NAKHANE Reviewed :: Spiegletent Jan 2019
FRIDAY 18 JANUARY 2019
SPIEGELTENT, SYDNEY FESTIVAL
Review by: GAVIN VANCE
Photos by: PRUDENCE UPTON
Good Muse & Bad Muse
One of the stars Nakhane counts among his muses is the very theatrical Grace Jones. He recalls her saying: ‘if you want people to believe you, you have to believe it first’. Another is the always daring Nina Simone. He observed that she always ‘followed every muse, whether it was a good muse or a bad muse’. See and hear anything from this artist and his choices make complete sense. But Nakhane has taken his muses’ need for belief, and willingness to venture into troubled waters to extremes in his short career so far, and at times it’s made life tough for Nakhane. If being openly gay in his native South Africa didn’t get enough negative reaction there, then his starring role in 2017’s The Wound as a gay man who mentors a younger man through initiation, was a step too far for most, and it brought to Nakhane’s feet a barrage of death threats. You have to be brave to face that kind of violence and decide to continue, unyielding. Maybe the title of his latest album is the reaction, a faith-building note to self – You Will Not Die.
Nakhane has now dropped the use of his last name, Toure, and is beginning to attract similar degrees of critical acclaim as some of the other glam-pop superstars who before him did the same. His discography only stretches back to 2012, but all the songs are so unique, and so assured, all bearing a now trademark heart-breaking honesty. One early ode, My Jonathan, from 2013’s Brave Confusion is a love song like no other. It is beautifully sparse and meandering, with a pounding rhythm and loping acoustic guitar riff that breaks off into the chorus with gorgeous swirling violin strains, and then there’s … THAT VOICE! Don’t mind what I said / I was driven by hunger / Don’t mind what I said / I was driven by death / But I still love you / I hope that you do too. I dare you to hear My Jonathan and not straight away want to be – his Jonathan. Check out his cover of The Cure’s Just Like Heaven.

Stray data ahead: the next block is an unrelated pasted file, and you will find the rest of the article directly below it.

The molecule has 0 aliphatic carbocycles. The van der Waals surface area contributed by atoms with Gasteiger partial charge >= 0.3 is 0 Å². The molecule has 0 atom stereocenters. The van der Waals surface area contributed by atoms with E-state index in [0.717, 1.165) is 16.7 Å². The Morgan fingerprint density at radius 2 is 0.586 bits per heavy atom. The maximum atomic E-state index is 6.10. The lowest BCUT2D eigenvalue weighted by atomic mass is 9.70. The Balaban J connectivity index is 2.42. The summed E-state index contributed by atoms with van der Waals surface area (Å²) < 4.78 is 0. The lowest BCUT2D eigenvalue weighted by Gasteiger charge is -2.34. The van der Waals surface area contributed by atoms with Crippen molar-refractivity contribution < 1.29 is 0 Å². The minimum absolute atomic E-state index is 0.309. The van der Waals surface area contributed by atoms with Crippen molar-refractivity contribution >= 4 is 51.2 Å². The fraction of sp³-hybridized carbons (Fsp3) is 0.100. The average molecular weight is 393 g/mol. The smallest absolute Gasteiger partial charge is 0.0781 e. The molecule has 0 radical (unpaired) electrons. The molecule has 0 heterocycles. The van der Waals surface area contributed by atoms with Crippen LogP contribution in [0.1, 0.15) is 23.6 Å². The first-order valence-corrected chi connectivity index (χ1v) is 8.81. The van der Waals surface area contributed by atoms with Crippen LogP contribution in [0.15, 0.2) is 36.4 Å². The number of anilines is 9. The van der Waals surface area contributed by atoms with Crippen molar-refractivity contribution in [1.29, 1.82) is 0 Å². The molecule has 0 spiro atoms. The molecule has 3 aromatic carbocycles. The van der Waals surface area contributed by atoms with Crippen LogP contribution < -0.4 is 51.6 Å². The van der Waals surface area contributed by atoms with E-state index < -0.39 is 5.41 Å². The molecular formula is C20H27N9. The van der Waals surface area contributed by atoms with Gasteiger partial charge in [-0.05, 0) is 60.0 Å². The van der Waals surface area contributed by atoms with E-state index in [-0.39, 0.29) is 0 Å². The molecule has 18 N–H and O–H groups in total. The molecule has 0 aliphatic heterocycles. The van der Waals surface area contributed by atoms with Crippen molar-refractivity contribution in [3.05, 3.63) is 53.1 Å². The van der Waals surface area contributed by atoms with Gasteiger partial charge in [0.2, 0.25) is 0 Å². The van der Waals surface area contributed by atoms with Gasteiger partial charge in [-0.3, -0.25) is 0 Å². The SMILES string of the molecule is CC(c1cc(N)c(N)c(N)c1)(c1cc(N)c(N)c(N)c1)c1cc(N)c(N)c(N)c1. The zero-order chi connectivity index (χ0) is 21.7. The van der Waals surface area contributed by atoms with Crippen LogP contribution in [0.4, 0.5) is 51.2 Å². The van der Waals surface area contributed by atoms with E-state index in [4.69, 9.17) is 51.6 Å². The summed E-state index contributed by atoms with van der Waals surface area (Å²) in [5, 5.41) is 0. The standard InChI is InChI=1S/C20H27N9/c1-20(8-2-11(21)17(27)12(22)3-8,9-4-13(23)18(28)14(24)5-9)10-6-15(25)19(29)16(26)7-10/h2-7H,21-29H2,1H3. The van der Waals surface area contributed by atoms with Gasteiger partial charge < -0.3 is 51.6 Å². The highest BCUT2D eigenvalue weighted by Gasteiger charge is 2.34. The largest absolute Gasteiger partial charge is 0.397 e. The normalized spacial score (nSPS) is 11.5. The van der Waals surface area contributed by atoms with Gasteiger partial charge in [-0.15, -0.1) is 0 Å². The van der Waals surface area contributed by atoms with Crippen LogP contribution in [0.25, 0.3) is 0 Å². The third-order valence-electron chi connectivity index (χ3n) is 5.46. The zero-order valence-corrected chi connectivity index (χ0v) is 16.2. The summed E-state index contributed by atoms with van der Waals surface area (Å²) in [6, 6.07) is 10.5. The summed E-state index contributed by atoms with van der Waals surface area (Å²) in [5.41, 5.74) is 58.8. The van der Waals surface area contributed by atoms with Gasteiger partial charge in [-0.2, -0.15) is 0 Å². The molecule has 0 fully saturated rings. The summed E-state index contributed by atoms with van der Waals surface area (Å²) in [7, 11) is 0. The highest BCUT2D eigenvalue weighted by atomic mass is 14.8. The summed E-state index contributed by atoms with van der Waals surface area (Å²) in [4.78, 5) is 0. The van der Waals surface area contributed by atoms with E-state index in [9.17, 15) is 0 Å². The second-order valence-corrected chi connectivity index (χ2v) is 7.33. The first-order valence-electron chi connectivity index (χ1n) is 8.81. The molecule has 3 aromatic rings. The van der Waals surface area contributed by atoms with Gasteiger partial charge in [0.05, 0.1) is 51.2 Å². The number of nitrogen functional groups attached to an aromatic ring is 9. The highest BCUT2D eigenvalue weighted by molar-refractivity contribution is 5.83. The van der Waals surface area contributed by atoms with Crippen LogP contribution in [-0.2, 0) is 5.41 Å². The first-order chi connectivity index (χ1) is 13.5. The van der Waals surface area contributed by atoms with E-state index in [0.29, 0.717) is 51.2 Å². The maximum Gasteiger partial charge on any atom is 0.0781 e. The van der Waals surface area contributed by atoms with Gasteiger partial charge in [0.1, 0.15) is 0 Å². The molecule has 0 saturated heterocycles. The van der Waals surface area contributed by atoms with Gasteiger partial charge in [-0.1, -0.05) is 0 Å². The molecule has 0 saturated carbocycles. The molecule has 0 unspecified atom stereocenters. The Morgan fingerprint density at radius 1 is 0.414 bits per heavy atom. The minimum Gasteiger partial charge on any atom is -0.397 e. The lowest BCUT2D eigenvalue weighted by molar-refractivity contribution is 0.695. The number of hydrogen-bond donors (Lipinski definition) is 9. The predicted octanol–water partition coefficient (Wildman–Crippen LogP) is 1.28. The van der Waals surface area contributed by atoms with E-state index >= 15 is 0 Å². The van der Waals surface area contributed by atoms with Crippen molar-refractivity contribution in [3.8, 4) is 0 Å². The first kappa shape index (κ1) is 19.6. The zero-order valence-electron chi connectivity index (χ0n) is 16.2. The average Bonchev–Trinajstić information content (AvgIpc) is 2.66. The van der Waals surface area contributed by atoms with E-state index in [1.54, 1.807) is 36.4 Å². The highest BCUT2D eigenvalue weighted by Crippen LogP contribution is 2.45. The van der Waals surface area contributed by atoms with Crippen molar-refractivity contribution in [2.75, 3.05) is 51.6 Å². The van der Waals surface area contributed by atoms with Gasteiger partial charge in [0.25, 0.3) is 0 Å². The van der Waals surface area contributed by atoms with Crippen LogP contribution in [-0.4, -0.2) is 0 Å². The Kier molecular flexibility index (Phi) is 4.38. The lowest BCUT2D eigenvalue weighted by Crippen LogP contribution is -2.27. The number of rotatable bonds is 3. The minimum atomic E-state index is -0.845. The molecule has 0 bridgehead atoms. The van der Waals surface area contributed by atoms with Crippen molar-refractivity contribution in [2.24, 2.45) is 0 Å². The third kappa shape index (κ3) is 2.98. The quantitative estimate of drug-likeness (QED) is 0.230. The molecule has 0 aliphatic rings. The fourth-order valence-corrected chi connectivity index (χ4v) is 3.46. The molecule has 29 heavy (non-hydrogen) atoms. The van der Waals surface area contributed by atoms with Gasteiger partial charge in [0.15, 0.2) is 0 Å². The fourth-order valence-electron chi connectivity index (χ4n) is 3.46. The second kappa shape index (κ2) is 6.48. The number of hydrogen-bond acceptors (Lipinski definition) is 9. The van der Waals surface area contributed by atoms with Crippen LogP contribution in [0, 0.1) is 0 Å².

Another stand out from Brave Confusion – and one that’s given a re-working on the new album – is The Dead. The title misleads though because this is yet another life affirming rhythmic anthem, and a call out into the dark for the light of love and fulfilment. I’m gonna love them unceasingly / Sing hallelujah sort of willingly / And dance in front of god like David did. Both the vocal acrobatics and the ease with which they’re performed – are breath- taking. Oh, and hey – for proof that Nakhane is more than just a musical artist, see the riveting – if slightly claustrophobic – official clip for The Fog (2013). It’s a visual stunner in black and white. Then there’s the recently released clip for one of the best tracks from the new album – Interloper. A colour-soaked rhapsody! Not since the miraculous arrival of Jimmy Somerville in the early eighties has there been such an artful and determined queer presence in music, one that is as bold as it is camp, as political as it is prosaic, but always uplifting, with no compromise in content or style. Both musically and visually Nakhane wants to make things of great beauty. It is urgent for Nakhane. He is stopping time to express all his love and anger, and by now he must be learning that folks are wanting much more of it.